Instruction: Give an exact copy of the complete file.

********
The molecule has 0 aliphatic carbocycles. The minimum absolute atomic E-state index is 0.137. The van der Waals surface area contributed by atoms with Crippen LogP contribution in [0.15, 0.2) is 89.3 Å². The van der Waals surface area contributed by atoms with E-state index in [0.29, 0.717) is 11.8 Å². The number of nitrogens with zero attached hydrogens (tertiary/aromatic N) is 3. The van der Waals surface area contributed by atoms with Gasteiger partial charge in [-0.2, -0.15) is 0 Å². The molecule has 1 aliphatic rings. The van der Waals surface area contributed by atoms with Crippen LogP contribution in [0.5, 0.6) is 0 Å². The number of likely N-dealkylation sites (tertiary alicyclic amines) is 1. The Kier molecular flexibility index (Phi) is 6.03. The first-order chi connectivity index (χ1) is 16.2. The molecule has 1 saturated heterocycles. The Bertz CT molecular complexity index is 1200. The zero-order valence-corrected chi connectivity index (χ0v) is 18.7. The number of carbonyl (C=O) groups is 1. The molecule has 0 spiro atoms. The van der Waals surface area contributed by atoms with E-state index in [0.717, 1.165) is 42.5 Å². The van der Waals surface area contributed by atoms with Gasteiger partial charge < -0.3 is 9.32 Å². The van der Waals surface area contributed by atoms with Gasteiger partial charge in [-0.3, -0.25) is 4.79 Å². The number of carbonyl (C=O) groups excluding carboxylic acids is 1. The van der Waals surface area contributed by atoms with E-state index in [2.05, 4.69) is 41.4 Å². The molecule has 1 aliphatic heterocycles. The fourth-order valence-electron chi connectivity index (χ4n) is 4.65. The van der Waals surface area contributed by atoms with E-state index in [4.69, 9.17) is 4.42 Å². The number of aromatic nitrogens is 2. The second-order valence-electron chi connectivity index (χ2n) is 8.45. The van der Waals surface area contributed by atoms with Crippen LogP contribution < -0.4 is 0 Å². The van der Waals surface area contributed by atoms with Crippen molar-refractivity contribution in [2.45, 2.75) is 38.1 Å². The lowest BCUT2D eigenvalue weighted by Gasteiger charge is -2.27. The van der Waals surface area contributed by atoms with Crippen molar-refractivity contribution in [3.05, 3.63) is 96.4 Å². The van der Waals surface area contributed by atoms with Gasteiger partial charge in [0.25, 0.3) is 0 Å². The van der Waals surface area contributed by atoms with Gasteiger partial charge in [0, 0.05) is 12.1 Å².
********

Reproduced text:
The molecule has 0 aliphatic carbocycles. The minimum absolute atomic E-state index is 0.137. The van der Waals surface area contributed by atoms with Crippen LogP contribution in [0.15, 0.2) is 89.3 Å². The van der Waals surface area contributed by atoms with E-state index in [0.29, 0.717) is 11.8 Å². The number of nitrogens with zero attached hydrogens (tertiary/aromatic N) is 3. The van der Waals surface area contributed by atoms with Gasteiger partial charge in [-0.2, -0.15) is 0 Å². The molecule has 1 aliphatic rings. The van der Waals surface area contributed by atoms with Crippen LogP contribution in [0.5, 0.6) is 0 Å². The number of likely N-dealkylation sites (tertiary alicyclic amines) is 1. The Kier molecular flexibility index (Phi) is 6.03. The first-order chi connectivity index (χ1) is 16.2. The molecule has 1 saturated heterocycles. The Bertz CT molecular complexity index is 1200. The zero-order valence-corrected chi connectivity index (χ0v) is 18.7. The number of carbonyl (C=O) groups is 1. The molecule has 0 spiro atoms. The van der Waals surface area contributed by atoms with E-state index in [0.717, 1.165) is 42.5 Å². The van der Waals surface area contributed by atoms with Gasteiger partial charge < -0.3 is 9.32 Å². The van der Waals surface area contributed by atoms with Gasteiger partial charge in [-0.3, -0.25) is 4.79 Å². The number of carbonyl (C=O) groups excluding carboxylic acids is 1. The van der Waals surface area contributed by atoms with E-state index in [2.05, 4.69) is 41.4 Å². The molecule has 1 aliphatic heterocycles. The fourth-order valence-electron chi connectivity index (χ4n) is 4.65. The van der Waals surface area contributed by atoms with E-state index in [4.69, 9.17) is 4.42 Å². The number of aromatic nitrogens is 2. The second-order valence-electron chi connectivity index (χ2n) is 8.45. The van der Waals surface area contributed by atoms with Crippen LogP contribution < -0.4 is 0 Å². The van der Waals surface area contributed by atoms with Crippen molar-refractivity contribution in [2.45, 2.75) is 38.1 Å². The lowest BCUT2D eigenvalue weighted by Gasteiger charge is -2.27. The van der Waals surface area contributed by atoms with Crippen molar-refractivity contribution in [3.05, 3.63) is 96.4 Å². The van der Waals surface area contributed by atoms with Gasteiger partial charge in [0.25, 0.3) is 0 Å². The van der Waals surface area contributed by atoms with Gasteiger partial charge in [0, 0.05) is 12.1 Å².